THERE was once a King who had one only son, and him he loved better than anything in the whole world—better even than his own life. The King’s greatest desire was to see his son married, but though the Prince had travelled in many lands, and had seen many noble and beautiful ladies, there was not one among them all whom he wished to have for a wife.
One day the King called his son to him and said, “My son, for a long time now I have hoped to see you choose a bride, but you have desired no one. Take now this silver key. Go to the top of the castle, and there you will see a steel door. This key will unlock it. Open the door and enter. Look carefully at everything in the room, and then return and tell me what you have seen. But, whatever you do, do not touch nor draw aside the curtain that hangs at the right of the door. If you should disobey me and do this thing, you will suffer the greatest dangers, and may even pay for it with your life.”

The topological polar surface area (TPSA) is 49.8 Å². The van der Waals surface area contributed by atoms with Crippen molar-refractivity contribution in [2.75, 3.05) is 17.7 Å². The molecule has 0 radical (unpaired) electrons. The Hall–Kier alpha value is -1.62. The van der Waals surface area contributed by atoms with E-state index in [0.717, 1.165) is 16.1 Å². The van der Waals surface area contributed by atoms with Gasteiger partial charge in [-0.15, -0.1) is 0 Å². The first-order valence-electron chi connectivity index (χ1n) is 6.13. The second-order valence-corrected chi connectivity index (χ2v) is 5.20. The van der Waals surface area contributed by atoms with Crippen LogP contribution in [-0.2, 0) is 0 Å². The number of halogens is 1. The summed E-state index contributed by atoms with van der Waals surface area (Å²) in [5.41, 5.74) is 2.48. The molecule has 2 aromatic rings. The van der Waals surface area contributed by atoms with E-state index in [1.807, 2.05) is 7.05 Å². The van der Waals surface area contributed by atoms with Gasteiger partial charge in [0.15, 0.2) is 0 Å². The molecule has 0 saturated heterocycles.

The Prince wondered greatly at his father’s words, but he took the key and went to the top of the castle, and there he found the steel door his father had described. He unlocked it with the silver key, stepped inside, and looked about him. When he had done so, he was filled with amazement at what he saw. The room had twelve sides, and on eleven of these sides were pictures of eleven princesses more beautiful than any the Prince had ever seen in all his life before. Moreover, these pictures were as though they were alive. When the Prince looked at them, they moved and smiled and blushed and beckoned to him. He went from one to the other, and they were so beautiful that each one he looked upon seemed lovelier than the last. But lovely though they were, there was not one of them whom the Prince wished to have for a wife.